GAA’s plan for 2021: Five questions facing the Croke Park decision-makers as it plots for year ahead

The GAA top brass are getting to work, knocking heads together to hammer out a plan for 2021.

President Larry McCarthy and director general Tom Ryan briefed the membership on Tuesday evening in the wake of the Irish government’s latest announcement, promising an intercounty calendar announcement shortly.

“We hope to be in a position to confirm the fixture calendar and competition structures for inter county by the end of next week,” they wrote.

However, there are a number of decisions to be made.

  • Intercounty GAA allowed to resume from April 19
  • GAA to allow training in north from April 12

What form, if any, will the National League take?

One of the GAA’s non-negotiables in recent months is that a four-week pre-season will be given to intercounty teams before any matches get under way.

With that in mind, the earliest possible start date for the National League would be mid-May.

The initial plans for 2021 included a truncated league campaign, with divisions split down into smaller regionalised groups.

There are a number of possibilities here, which will likely be dictated by time constraints.

Is there an adequate window for the National Leagues to progress as originally planned? Will the structures be altered further? Or is there a possibility they may not be accommodated at all?

Where will the club season fit?

With no date set for the return of widespread sport, club matches will not be returning in the short-term. Intercounty action will resume first.

Nonetheless, the GAA must plan now to fit the club season in somewhere.

It is widely expected that the club championships will be held in the second half of the year, getting underway following the conclusion of the All-Ireland finals.

However, an alternate plan may also be considered where the National Leagues are held across May and June, before the club game is given precedence for July, August and the first half of September. The intercounty championships could then be held across a similar time-frame as was the case in 2020. This could raise the possibility of crowds attending intercounty matches at the back-end of the year.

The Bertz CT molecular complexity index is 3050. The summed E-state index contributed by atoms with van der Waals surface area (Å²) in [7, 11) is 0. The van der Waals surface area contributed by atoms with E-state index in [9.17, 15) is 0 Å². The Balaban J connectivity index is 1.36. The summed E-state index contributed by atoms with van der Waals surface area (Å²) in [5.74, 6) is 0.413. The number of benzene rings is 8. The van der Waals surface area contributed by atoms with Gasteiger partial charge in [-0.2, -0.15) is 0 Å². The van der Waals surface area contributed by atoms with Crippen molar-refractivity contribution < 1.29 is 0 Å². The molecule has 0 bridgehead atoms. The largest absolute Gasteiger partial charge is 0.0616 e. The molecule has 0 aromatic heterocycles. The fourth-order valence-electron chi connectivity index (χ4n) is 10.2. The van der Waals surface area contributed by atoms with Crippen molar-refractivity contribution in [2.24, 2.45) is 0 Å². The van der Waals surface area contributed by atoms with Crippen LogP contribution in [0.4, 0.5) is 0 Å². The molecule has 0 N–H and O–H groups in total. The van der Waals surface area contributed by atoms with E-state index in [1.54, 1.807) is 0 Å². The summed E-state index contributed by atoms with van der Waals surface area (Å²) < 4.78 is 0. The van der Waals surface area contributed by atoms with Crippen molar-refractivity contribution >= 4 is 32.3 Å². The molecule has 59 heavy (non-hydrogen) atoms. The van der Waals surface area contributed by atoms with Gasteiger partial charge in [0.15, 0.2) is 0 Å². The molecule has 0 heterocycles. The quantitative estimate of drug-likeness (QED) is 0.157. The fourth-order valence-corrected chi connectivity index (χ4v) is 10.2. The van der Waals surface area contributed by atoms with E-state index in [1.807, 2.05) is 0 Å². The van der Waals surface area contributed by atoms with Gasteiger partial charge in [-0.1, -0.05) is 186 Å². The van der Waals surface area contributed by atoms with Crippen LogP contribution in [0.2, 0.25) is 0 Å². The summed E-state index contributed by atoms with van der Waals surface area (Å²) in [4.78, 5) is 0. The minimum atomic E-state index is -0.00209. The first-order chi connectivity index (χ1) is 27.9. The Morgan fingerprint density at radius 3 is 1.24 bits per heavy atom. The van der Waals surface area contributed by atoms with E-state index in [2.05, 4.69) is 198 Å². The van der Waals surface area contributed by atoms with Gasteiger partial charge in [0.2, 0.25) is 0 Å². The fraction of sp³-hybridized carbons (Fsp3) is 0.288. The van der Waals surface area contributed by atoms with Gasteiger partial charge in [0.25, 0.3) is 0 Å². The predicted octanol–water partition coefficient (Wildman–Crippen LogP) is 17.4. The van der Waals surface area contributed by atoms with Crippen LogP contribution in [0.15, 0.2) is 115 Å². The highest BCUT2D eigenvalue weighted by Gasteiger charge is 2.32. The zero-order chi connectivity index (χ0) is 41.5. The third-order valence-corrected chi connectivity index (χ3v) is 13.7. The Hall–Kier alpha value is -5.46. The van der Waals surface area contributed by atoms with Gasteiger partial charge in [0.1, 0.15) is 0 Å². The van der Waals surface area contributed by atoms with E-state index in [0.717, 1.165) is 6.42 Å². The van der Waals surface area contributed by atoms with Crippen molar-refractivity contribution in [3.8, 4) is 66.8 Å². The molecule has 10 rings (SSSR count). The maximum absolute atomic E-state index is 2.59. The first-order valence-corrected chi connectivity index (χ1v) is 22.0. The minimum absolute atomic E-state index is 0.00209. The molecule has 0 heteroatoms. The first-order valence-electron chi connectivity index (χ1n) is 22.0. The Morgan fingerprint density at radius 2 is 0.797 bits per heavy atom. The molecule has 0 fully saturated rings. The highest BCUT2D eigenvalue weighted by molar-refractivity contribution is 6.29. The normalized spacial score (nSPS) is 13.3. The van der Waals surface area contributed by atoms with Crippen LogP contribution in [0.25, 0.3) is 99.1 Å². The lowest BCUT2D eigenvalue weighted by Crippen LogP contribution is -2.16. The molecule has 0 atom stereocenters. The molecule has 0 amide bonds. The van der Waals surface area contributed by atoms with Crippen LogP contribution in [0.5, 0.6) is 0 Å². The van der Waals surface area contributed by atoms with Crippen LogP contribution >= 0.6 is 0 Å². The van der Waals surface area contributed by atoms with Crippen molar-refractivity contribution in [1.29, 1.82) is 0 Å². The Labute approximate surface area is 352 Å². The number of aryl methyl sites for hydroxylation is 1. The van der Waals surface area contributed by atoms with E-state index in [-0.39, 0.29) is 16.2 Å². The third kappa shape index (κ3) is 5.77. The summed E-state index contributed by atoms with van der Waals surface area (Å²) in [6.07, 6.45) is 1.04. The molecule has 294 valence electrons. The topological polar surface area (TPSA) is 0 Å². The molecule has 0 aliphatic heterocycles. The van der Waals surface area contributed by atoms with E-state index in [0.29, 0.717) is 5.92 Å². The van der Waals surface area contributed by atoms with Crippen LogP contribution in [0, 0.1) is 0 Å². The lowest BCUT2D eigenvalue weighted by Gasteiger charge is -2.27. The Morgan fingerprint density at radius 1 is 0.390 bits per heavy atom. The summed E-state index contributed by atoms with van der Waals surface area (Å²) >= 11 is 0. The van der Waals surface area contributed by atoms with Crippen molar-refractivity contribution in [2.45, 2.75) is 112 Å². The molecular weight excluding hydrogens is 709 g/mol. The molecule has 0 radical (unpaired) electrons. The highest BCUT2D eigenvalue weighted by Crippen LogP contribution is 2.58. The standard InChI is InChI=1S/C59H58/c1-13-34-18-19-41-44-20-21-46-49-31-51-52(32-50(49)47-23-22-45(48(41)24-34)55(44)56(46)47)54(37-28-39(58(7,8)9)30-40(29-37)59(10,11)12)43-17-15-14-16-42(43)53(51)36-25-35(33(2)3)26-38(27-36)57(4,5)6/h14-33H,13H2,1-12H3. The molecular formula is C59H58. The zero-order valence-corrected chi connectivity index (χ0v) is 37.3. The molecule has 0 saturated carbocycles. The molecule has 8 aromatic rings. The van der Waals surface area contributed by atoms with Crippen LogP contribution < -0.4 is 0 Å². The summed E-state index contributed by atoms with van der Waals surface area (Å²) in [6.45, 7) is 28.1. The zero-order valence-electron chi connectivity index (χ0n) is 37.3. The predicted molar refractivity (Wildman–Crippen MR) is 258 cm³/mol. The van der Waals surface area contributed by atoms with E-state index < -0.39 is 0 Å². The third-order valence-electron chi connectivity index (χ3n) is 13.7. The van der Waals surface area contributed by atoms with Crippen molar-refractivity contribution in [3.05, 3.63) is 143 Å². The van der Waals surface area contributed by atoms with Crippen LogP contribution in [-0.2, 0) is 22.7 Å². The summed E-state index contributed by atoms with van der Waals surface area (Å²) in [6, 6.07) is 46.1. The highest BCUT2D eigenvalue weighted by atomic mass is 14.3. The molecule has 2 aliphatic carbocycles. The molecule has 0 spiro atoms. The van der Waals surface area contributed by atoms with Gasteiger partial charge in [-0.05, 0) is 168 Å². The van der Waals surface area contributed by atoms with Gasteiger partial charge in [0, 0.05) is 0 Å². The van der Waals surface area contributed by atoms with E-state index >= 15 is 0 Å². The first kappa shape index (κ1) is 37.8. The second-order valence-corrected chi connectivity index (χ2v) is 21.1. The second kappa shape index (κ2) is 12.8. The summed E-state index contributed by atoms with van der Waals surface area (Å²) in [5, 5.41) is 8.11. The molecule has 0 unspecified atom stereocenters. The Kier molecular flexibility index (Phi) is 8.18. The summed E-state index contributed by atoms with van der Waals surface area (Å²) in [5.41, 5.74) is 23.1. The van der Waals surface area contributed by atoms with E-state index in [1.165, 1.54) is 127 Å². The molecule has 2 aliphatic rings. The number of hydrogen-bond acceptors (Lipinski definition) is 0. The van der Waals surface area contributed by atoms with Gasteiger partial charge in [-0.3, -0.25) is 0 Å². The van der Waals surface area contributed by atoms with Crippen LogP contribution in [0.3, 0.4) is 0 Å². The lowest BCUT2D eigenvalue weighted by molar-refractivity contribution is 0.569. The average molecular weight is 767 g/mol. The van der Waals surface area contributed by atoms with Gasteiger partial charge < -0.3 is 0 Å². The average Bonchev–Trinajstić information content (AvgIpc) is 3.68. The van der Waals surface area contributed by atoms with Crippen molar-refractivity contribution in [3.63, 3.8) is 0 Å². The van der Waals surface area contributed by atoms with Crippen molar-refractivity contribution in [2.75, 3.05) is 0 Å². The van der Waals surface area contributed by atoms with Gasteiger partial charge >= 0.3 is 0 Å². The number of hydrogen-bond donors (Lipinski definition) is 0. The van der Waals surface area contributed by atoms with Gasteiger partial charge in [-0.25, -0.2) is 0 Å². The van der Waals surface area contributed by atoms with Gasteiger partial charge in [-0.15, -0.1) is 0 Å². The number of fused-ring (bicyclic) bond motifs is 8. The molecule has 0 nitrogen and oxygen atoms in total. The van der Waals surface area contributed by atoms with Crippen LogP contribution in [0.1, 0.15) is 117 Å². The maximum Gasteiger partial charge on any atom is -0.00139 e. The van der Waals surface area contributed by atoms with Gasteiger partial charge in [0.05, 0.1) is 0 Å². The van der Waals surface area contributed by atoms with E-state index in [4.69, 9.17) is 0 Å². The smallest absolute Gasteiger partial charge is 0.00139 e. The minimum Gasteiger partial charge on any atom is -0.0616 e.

However, Tom Ryan has remained adamant in recent months that fewer switches from county-to-club, and vice-versa, lead to a smoother calendar.

If that is to be the case, the latter of the two options appears unlikely.

Will the club season be restricted to county championships once again?

One aspect of the normal calendar which fell by the wayside in 2020 was the provincial and All-Ireland club championships. The GAA decided to forego the tournaments, in order to give more time for counties to run their competitions.

It left several loose ends at the end of a hugely enjoyable summer of club action. Would Ballyhale have retained the Tommy Moore Cup, with Na Piarsaigh, Cuala, Ballygunner and several more clubs showing their credentials while sealing their respective county titles? Which football team would have capitalised after Corofin’s remarkable run was ended in Galway?

The provincial and All-Ireland club championships were deemed surplus to requirements in 2020 given time restraints. May the GAA take a similar approach in 2021?

When will the minor and U20 intercounty seasons be accommodated?

Although senior intercounty action is permitted to resume from April 19, that ‘elite’ exemption was not extended to the underage grades.

If it is not possible to run the intercounty underage competitions adjacent to the senior fixtures programme from the beginning, there will be a narrow window before clubs are given full access to all players.

There are also outstanding competitions from 2020 to complete. There are two games left in the U20 All-Ireland Hurling Championship, with Cork awaiting the winner of Galway vs Dublin in the decider.

The minor competitions in both codes were incomplete.

As of now, it remains unclear.

Which All-Ireland Championship formats will be adopted?

The 2020 All-Ireland Football Championship was staged on a knockout basis. Its novel throwback nature threw up some thrills, but there is an appetite to offer teams a ‘back door’ once more for 2021.

The GAA is also keen to complete the third year of the ‘Super 8s’ trial. Although with change likely coming down the track at this year’s Special Congress, it would be the last iteration of the All-Ireland quarter-final group stage.

In hurling, a similar format to the 2020 championship is expected.

There is also a question around the Tailteann Cup, which Tom Ryan has already mentioned could be in doubt for 2021.

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